Biographies 21–40

Portal:Science/Featured biography/21

Albert Einstein, photographed by Oren J. Turner (1947)

Albert Einstein (About this sound German pronunciation ) (March 14, 1879 – April 18, 1955) was a German-born theoretical physicist widely known as one of the greatest physicists of all time. He formulated the special and general theories of relativity. In addition, he made significant advancements to quantum theory and statistical mechanics. While best known for the Theory of Relativity (and specifically mass-energy equivalence, E=mc2), he was awarded the 1921 Nobel Prize for Physics for his 1905 (his "wonderful year" or "miraculous year") explanation of the photoelectric effect and "for his services to Theoretical Physics". In popular culture, the name "Einstein" has become synonymous with great intelligence and genius.

Among his many investigations were: capillary action, his special theory of relativity which stemmed from an attempt to reconcile the laws of mechanics with the laws of the electromagnetic field, his general theory of relativity which extended the principle of relativity to include gravitation, relativistic cosmology, critical opalescence, classical problems of statistical mechanics and problems in which they were merged with quantum theory, including an explanation of Brownian motion; atomic transition probabilities, the probabilistic interpretation of quantum theory, the quantum theory of a monatomic gas, the thermal properties of light with a low radiation density which laid the foundation of the photon theory of light, the theory of radiation, including stimulated emission; the construction of a unified field theory, and the geometrization of physics.


Portal:Science/Featured biography/22

Leonardo da Vinci

Leonardo di ser Piero da Vinci (About this sound pronunciation ), April 15, 1452 – May 2, 1519) was an Italian polymath, having been a scientist, mathematician, engineer, inventor, anatomist, painter, sculptor, architect, botanist, musician and writer. Born as the illegitimate son of a notary, Piero da Vinci, and a peasant girl, Caterina, at Vinci in the region of Florence, Leonardo was educated in the studio of the renowned Florentine painter, Verrocchio. Much of his earlier working life was spent in the service of Ludovico il Moro in Milan. He later worked in Rome, Bologna and Venice, spending his final years in France at the home given to him by King François I.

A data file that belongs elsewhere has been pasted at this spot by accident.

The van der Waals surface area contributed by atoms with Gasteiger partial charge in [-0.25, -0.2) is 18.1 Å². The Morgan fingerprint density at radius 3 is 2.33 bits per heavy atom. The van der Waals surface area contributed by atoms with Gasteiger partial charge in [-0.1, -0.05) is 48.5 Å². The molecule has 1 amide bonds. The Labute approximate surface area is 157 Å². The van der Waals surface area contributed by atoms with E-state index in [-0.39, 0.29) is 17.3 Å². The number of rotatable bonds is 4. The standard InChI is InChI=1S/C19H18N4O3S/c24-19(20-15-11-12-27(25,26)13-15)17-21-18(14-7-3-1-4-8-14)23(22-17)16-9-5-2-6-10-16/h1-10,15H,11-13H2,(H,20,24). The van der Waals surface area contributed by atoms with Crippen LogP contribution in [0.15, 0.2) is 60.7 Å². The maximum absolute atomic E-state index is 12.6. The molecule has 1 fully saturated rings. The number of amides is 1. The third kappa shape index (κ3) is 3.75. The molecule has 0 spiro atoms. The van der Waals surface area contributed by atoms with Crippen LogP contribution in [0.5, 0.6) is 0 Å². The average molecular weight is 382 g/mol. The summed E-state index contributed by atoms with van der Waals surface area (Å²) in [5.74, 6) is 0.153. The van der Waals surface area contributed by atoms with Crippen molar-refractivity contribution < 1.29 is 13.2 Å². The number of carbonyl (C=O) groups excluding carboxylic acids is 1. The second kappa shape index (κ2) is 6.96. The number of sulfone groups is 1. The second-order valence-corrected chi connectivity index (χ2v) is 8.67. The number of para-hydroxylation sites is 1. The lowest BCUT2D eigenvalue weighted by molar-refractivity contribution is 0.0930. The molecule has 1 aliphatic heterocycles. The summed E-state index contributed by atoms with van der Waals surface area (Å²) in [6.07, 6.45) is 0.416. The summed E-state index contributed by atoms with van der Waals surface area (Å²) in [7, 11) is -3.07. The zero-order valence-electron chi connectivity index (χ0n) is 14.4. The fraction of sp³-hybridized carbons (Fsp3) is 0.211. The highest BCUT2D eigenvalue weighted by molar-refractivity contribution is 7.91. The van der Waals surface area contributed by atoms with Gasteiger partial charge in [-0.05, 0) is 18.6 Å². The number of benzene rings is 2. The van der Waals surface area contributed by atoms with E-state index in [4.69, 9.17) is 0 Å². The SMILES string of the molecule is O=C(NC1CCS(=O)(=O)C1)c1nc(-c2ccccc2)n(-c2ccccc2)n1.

Leonardo has often been described as the archetype of the "Renaissance man", a man whose seemingly infinite curiosity was equalled only by his powers of invention.[1] He is widely considered to be one of the greatest painters of all time and perhaps the most diversely talented person ever to have lived.[2]

It is primarily as a painter that Leonardo was and is renowned. Two of his works, the Mona Lisa and The Last Supper occupy unique positions as the most famous, most reproduced and most parodied portrait and religious painting of all time, their fame approached only by Michelangelo's Creation of Adam.[1] Leonardo's drawing of the Vitruvian Man is also iconic. Perhaps fifteen of his paintings survive, the small number due to his constant, and frequently disastrous, experimentation with new techniques, and his chronic procrastination.[b] Nevertheless, these few works together with his notebooks, which contain drawings, scientific diagrams, and his thoughts on the nature of painting, comprise a contribution to later generations of artists only rivalled by that of his contemporary, Michelangelo.


Portal:Science/Featured biography/23

Bundesarchiv Bild183-R57262, Werner Heisenberg.jpg

Werner Karl Heisenberg (5 December 1901 – 1 February 1976) was a German theoretical physicist who was awarded the Nobel Prize for Physics in 1932 "for the creation of quantum mechanics". Heisenberg, along with Max Born and Pascual Jordan, set forth the matrix formulation of quantum mechanics in 1925. In 1927 he published his uncertainty principle, upon which he built his philosophy and for which he is best known. He also made important contributions to the theories of the hydrodynamics of turbulent flows, the atomic nucleus, ferromagnetism, cosmic rays, and subatomic particles, and he was instrumental in planning the first West German nuclear reactor at Karlsruhe, together with a research reactor in Munich, in 1957. Considerable controversy surrounds his work on atomic research during World War II.


Portal:Science/Featured biography/24

Otto Hahn

Otto Hahn, (8 March 1879 – 28 July 1968) was a German chemist and Nobel laureate, a pioneer in the fields of radioactivity and radiochemistry.[2] He is regarded as "the father of nuclear chemistry".

Hahn was a courageous opposer of Jewish persecution by the Nazi Party and after World War II he became a passionate campaigner against the use of nuclear energy as a weapon. He served as the last President of the Kaiser Wilhelm Society (KWG) in 1946 and as the founding President of the Max Planck Society (MPG) from 1948 to 1960. Considered by many to be a model for scholarly excellence and personal integrity, he became one of the most influential and revered citizens of the Federal Republic of Germany.


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Nominations

Feel free to add top or high importance scientists to the above list. Other science-related biographies may be nominated here.

  1. ^ a b Gardner, Helen (1970), Art through the Ages, Harcourt, Brace and World 
  2. ^ Vasari, Boltraffio, Castiglione, "Anonimo" Gaddiano, Berensen, Taine, Fuseli, Rio, Bortolon, etc. See specific quotations under heading "Leonardo, the legend".